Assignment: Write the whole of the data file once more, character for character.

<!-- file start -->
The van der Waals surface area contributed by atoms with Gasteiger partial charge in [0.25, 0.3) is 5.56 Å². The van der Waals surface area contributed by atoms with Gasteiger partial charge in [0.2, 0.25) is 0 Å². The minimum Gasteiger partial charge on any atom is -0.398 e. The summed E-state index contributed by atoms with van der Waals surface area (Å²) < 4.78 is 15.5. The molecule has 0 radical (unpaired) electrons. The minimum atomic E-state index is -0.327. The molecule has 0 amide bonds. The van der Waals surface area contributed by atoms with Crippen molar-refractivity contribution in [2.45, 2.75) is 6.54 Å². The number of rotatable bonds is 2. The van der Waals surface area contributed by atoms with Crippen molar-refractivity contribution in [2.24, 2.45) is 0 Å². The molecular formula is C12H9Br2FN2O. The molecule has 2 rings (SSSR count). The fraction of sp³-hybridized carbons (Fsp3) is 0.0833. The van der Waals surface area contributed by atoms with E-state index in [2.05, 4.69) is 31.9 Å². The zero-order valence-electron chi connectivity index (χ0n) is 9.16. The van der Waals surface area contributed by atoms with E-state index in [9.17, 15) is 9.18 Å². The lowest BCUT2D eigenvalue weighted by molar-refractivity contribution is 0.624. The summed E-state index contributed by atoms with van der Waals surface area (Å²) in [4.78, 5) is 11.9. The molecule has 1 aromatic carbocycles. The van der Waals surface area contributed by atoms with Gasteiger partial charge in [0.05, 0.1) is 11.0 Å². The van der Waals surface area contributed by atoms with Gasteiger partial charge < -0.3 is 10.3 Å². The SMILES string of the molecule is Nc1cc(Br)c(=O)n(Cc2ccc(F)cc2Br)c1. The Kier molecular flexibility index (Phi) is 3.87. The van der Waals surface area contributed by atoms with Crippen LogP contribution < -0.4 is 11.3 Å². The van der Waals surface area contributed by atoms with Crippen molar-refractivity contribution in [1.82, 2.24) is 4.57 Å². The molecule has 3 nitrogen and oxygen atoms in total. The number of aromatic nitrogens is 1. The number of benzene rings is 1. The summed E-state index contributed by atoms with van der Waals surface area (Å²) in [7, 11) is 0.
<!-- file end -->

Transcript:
The van der Waals surface area contributed by atoms with Gasteiger partial charge in [0.25, 0.3) is 5.56 Å². The van der Waals surface area contributed by atoms with Gasteiger partial charge in [0.2, 0.25) is 0 Å². The minimum Gasteiger partial charge on any atom is -0.398 e. The summed E-state index contributed by atoms with van der Waals surface area (Å²) < 4.78 is 15.5. The molecule has 0 radical (unpaired) electrons. The minimum atomic E-state index is -0.327. The molecule has 0 amide bonds. The van der Waals surface area contributed by atoms with Crippen molar-refractivity contribution in [2.45, 2.75) is 6.54 Å². The number of rotatable bonds is 2. The van der Waals surface area contributed by atoms with Crippen molar-refractivity contribution in [2.24, 2.45) is 0 Å². The molecular formula is C12H9Br2FN2O. The molecule has 2 rings (SSSR count). The fraction of sp³-hybridized carbons (Fsp3) is 0.0833. The van der Waals surface area contributed by atoms with E-state index in [2.05, 4.69) is 31.9 Å². The zero-order valence-electron chi connectivity index (χ0n) is 9.16. The van der Waals surface area contributed by atoms with E-state index in [9.17, 15) is 9.18 Å². The lowest BCUT2D eigenvalue weighted by molar-refractivity contribution is 0.624. The summed E-state index contributed by atoms with van der Waals surface area (Å²) in [4.78, 5) is 11.9. The molecule has 1 aromatic carbocycles. The van der Waals surface area contributed by atoms with Gasteiger partial charge in [0.05, 0.1) is 11.0 Å². The van der Waals surface area contributed by atoms with Gasteiger partial charge < -0.3 is 10.3 Å². The SMILES string of the molecule is Nc1cc(Br)c(=O)n(Cc2ccc(F)cc2Br)c1. The Kier molecular flexibility index (Phi) is 3.87. The van der Waals surface area contributed by atoms with Crippen LogP contribution < -0.4 is 11.3 Å². The van der Waals surface area contributed by atoms with Crippen molar-refractivity contribution in [1.82, 2.24) is 4.57 Å². The molecule has 3 nitrogen and oxygen atoms in total. The number of aromatic nitrogens is 1. The number of benzene rings is 1. The summed E-state index contributed by atoms with van der Waals surface area (Å²) in [7, 11) is 0.